Four-time Tony nominee and three-time Drama Desk Award-winner Tovah Feldshuh has returned to Broadway, starring in the gripping play Irena’s Vow. The Westchester native—Feldshuh was raised in Scarsdale and graduated from Sarah Lawrence in Bronxville—was last seen on the Avenue in 2005 as Golda Meir in Golda’s Balcony, the longest running one-woman play in Broadway history. Irena’s Vow, at the Walter Kerr Theatre, sheds light on little known World War II housekeeper-turned-heroine Irena Gut Opdyke, who risked her own life to save 12 Jewish refugees during the German occupation of Poland. Here, Feldshuh chats with us about Westchester, the Great White Way, what’s in a name—and why she changed hers.
Q: How does growing up in Westchester differ from growing up in Manhattan, as your own children did?
In New York City when it rains, you go down the street to play in the Museum of Natural History.
Q: How does it feel to now portray a Catholic heroine?
Fantastic! When first approached, I said, ‘Please don’t tell me it’s another Jewish mother! I love them, but I’ve played so many.’ No person wants to be pigeonholed.
Q: When and why did you change your birth name, Terri Sue, to Tovah?
I fell in love and changed it for a boy at college—and he wasn’t even Jewish! He didn’t think I looked or sounded like a ‘Terri Sue’ and asked me what else I was called so I said Tovah, which was my Hebrew name in Sunday school. I did not realize then that the full name ‘Tovah Feldshuh’ would be regarded as so ethnic.
Q: Anyone ever advise you to change your name so it’s less Jewish-sounding?
Yes, David Merrick said, ‘This name can never go on a marquee.’ Thankfully, he was wrong. Looking back, perhaps I should have kept ‘Terri’ and gone from ‘Feldshuh’ to ‘Fairchild.’ And who knows what my career would have been had I gone with that name. Frankly, changing my name originally from ‘Terri’ to ‘Tovah’ brought me tremendous luck.
Q: What message do you hope Irena’s Vow audiences walk away with?
That this is an ordinary human being under extraordinary circumstances doing extraordinary things. If she could do this, think what you can do.
Q. How would you describe Irena’s Vow to someone who is thinking about seeing it?
One woman’s courageous choice above all odds.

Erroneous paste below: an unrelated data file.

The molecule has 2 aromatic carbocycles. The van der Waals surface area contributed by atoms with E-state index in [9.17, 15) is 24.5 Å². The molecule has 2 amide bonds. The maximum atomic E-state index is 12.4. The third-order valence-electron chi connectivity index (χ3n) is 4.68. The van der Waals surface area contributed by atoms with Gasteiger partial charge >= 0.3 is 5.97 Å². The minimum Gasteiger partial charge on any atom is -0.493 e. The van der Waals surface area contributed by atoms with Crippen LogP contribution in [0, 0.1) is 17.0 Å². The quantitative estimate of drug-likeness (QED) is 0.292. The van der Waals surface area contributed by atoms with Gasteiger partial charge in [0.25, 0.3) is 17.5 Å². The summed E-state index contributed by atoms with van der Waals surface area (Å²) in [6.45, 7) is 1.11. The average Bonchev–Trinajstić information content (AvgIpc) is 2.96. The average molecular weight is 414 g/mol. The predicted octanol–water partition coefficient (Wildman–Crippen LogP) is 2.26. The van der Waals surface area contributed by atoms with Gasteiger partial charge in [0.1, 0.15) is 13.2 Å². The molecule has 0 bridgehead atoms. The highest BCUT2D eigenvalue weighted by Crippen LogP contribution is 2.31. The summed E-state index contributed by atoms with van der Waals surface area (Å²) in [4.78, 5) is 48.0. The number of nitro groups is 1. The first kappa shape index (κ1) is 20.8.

Q. What was it like performing Irena’s Vow at the UN in January in honor of Holocaust Remembrance Day?
I was surprised by how down-to-earth everyone was; everyone wants to make a difference and to matter. It was wonderful to be insulated in that building the way the earth should be—a mix of races, accents, colors, etc.
Q. How are you and Irena, the character you play, alike?
I would hope that I would do what she did if someone was in trouble— to have the same courage and wisdom. Irena’s full belief in God and Catholicism helped to guide her and I too believe in God’s spark and my faith as a Jew.
Q. How was the 18-year-old Irena different from the 18-year-old Tovah
At 18, she was frightened of the terrifying life around her while I was on easy street, going to Sarah Lawrence.
Q. What attracted you to this project?
The part was superb.
Q. Is Irena still alive? If not, were you able to contact any of her family members?
Irena is dead but I am in contact with her daughter Jeannie Opdyke Smith who gave me wonderful insight into the character.
Q. What’s next?
I’d love to star in a Broadway musical. And I’m acquiring the rights for Golda and hope to take it around the world for the next quarter of a century.
Q. What’s your dream role?
I’m playing them now, these two roles. I still tour as Golda in Golda’s Balcony and now I also play Irena on Broadway.
Q. Any other public figure you’d like to play?
St. Joan—but I’ve probably missed out on the opportunity to play a young obsessed wacko from France.